PARSONS, ROBERT JOHN, journalist and politician; b. c. 1802 at Harbour Grace, Nfld; m. 5 Nov. 1835 Eliza Flood of St John’s, Nfld, and they had at least one child, Robert John Parsons Jr; d. 20 June 1883 at St John’s.
The early years of Robert John Parsons’ life are obscure. He served an apprenticeship with the Royal Gazette in St John’s and for six years was the foreman in charge of the printing office of Henry David Winton*, owner and editor of the Public Ledger (St John’s). This association came to an end, however, in April 1833 when the two became embroiled in a fist-fight over a broken matrix. Parsons subsequently sued Winton and on 9 May 1833 was awarded £10 in damages for assault and battery. During the early 1830s Parsons’ name had appeared as a member of the liberal group that was agitating for representative government, including such reformers as Dr William Carson, Patrick Morris*, and John Kent*. After leaving the Ledger he became prominent in his own right as an associate of the Reform journalist John Valentine Nugent* and as managing editor of the Newfoundland Patriot, a weekly newspaper conceived by a group of the men who had “secured for the Colony a Parliamentary Government” and intended as the organ of the liberals in Newfoundland. Parsons became sole proprietor and editor of the Patriot in 1840.
In the columns of the paper, and later from his seat in the House of Assembly, Parsons was to display consummate skill in the art of political rhetoric. Fearless in his verbal assaults upon the bastions of privilege, untiring in his pursuit of legal and constitutional reform, and willing, on occasion, to castigate the excesses of his own party, Parsons was a power to be feared by all “despots who shall dare to subvert the charters of the land, and plant in their stead the unalloyed principles of arbitrary sway!” Chief Justice Henry John Boulton* was, in Parsons’ view, one such despot, but the editor paid a price for the manner in which he made that opinion public. After a derisive editorial, commenting upon a charge by Boulton to a grand jury in May 1835, Parsons was cited for contempt of court by the chief justice. Assuming the roles of prosecutor, judge, and jury, Boulton convicted Parsons, fining him £50 and sentencing him to three months’ imprisonment. The garrison was called out when Parsons’ supporters threatened to tear down the court-house, a constitutional society was formed with the purpose of freeing the imprisoned journalist, and a petition with 5,000 signatures was dispatched to the Colonial Office. On instructions from London the sentence was remitted. Parsons was freed and his fine repaid. In the end his sufferings were, perhaps, well rewarded, for martyrdom is no bad foundation upon which to build a loyal following.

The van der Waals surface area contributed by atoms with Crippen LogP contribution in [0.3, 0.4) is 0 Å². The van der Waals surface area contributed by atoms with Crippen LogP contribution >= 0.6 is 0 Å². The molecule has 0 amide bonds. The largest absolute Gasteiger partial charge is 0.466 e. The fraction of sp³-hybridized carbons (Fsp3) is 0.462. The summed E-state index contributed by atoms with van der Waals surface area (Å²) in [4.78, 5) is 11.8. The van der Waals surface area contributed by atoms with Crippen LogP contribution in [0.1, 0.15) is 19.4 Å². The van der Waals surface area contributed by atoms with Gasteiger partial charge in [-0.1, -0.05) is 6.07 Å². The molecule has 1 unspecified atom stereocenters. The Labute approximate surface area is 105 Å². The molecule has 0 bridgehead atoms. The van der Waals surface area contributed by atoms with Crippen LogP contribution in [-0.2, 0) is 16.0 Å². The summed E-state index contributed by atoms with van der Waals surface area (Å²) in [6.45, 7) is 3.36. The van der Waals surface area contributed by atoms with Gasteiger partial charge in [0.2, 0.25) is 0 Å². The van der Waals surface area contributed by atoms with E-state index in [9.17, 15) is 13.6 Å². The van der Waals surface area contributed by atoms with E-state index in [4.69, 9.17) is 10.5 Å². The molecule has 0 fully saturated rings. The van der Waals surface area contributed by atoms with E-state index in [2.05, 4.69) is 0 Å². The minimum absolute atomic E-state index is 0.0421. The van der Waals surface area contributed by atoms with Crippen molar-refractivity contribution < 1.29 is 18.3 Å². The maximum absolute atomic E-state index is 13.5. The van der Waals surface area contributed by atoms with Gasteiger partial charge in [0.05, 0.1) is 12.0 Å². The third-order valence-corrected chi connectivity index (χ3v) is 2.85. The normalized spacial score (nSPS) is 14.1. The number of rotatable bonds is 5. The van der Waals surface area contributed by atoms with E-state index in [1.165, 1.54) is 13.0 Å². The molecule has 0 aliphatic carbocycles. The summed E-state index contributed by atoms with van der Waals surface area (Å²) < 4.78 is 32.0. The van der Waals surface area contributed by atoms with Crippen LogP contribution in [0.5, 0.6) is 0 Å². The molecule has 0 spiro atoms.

The acerbity of the editorials in the Patriot did not decrease. When in 1838, for example, the campaign to remove Boulton from office was successfully concluded, Parsons gleefully exhorted the “victims” of the chief justice to rejoice at the downfall of the tyrant. And when in 1839 Governor Henry Prescott* was resisting the authority of the assembly to appoint its own officers, Parsons referred to the governor as “a panderer and a partisan . . . one of the most unpopular governors that ever misruled our ill-used Country.”
Parsons was bitterly opposed to the concept of the Amalgamated Legislature established in 1842, largely because it did not embody the principle of responsible government. As time passed he found other reasons to dislike the system, not the least in that through it the administration succeeded in transforming erstwhile “fiery democrats into staid admirers of fusty forms and ceremonies.” The pointed reference in this particular case was to Kent and Morris, who had accepted appointments to the amalgamated house in 1842 and 1845 respectively and who supported Sir John Harvey*’s Militia Bill of 1846 which, in Parsons’ opinion, “threatened a loss of constitutional liberty and an approach to despotic military government.” It was the campaign led by the Patriot that ensured the defeat of the proposed legislation.